Moral ambiguity explains why we won’t intervene on another’s behalf

The Penn State investigation has led most to question not only how someone could commit such acts, but also how other people could fail to stop them from happening.  If asked, most Americans would say they would’ve intervened if they had seen what assistant coach Mike McQueary says he saw happening in a shower between an older man and a ten year old boy who were both naked.

Yes, we’d all like to believe we’d do the right thing if confronted with such an awful situation.  And maybe we would.  But this circumstance and other incidents of the news where bystanders watch bad things happen without intervening puts that certainty out of focus.

Perhaps you’ve heard the advice to yell “fire” when you need help. Though experts disagree on the need for that method, it’s based on research that is generally well accepted: the bystander effect.

Those who have studied the bystander effect say statistics show that the more bystanders are present at an incident, the less likely any one of them is to intervene.  The reasons behind those numbers, apparently, are two fold.  One reason is that each bystander expects someone else will take care of intervening, leaving them to feel less responsible.  Another reason for this effect states that when others don’t immediately react, the bystanders take it as a cue that it is not necessary to react or that it is not appropriate to intervene.

There are other reasons people don’t intervene when it would seem appropriate.  For example, these days many people ask themselves, “How will this affect me?” before intervening.  This is at least partially due to reports of those with good intentions getting sued by victims and their families for wrongful death or for injuring a victim further.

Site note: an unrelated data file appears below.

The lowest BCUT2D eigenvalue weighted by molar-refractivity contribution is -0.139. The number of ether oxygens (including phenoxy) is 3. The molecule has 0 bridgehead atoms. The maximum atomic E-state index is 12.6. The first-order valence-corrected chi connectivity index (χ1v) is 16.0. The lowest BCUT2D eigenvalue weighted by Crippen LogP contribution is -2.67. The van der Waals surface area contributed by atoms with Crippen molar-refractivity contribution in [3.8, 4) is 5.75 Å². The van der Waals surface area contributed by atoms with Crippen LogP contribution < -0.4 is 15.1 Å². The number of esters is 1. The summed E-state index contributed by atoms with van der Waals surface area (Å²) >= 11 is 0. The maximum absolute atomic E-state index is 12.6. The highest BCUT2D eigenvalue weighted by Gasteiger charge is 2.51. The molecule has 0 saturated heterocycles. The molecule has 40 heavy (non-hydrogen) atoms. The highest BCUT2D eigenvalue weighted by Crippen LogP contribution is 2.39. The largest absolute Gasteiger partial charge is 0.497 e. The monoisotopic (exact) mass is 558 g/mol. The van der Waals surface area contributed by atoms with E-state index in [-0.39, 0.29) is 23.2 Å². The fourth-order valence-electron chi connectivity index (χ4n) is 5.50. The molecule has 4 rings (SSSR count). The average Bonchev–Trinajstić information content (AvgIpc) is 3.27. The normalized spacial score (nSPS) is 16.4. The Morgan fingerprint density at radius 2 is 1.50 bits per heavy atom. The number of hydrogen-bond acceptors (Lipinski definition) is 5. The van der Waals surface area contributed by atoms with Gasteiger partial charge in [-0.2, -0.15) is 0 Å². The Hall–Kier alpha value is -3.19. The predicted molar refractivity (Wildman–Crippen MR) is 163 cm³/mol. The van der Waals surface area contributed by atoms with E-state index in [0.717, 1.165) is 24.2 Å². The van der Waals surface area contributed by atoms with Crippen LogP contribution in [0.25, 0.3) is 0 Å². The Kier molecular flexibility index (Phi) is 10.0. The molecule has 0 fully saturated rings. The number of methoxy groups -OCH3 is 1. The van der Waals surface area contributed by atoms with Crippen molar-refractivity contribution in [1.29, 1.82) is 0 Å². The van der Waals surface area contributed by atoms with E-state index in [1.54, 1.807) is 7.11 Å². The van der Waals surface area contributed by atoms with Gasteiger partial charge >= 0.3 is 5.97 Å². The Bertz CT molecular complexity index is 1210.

Others say that after decades of violent imagery and crude behavior and language in games, movies and television, we are desensitized when we see something that might require us to intervene.

These are just some of the reasons that point to, but do not justify, why someone could see what Mike McQueary says he saw without stopping it right then and there, let alone without calling the police.

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But these reasons are all explained by a moral ambiguity that our society has fallen into.  When confronted with a challenging moral situation like needing to intervene on someone else’s behalf due to a crime or some other emergency, people do not have a strong conviction of what they would absolutely, no questions asked, do in that moral situation.  People look to others to intervene.  Or they look to laws to take care of the situation.  Worse yet, they don’t even recognize the issue as something that requires intervening or they wonder how it will affect them before they consider taking action.

Being aware of these issues that stand in the way of doing the right thing and really thinking on specific examples of incidents in which we might react and intervene on someone else’s behalf will prepare us in the event we are ever called to do so.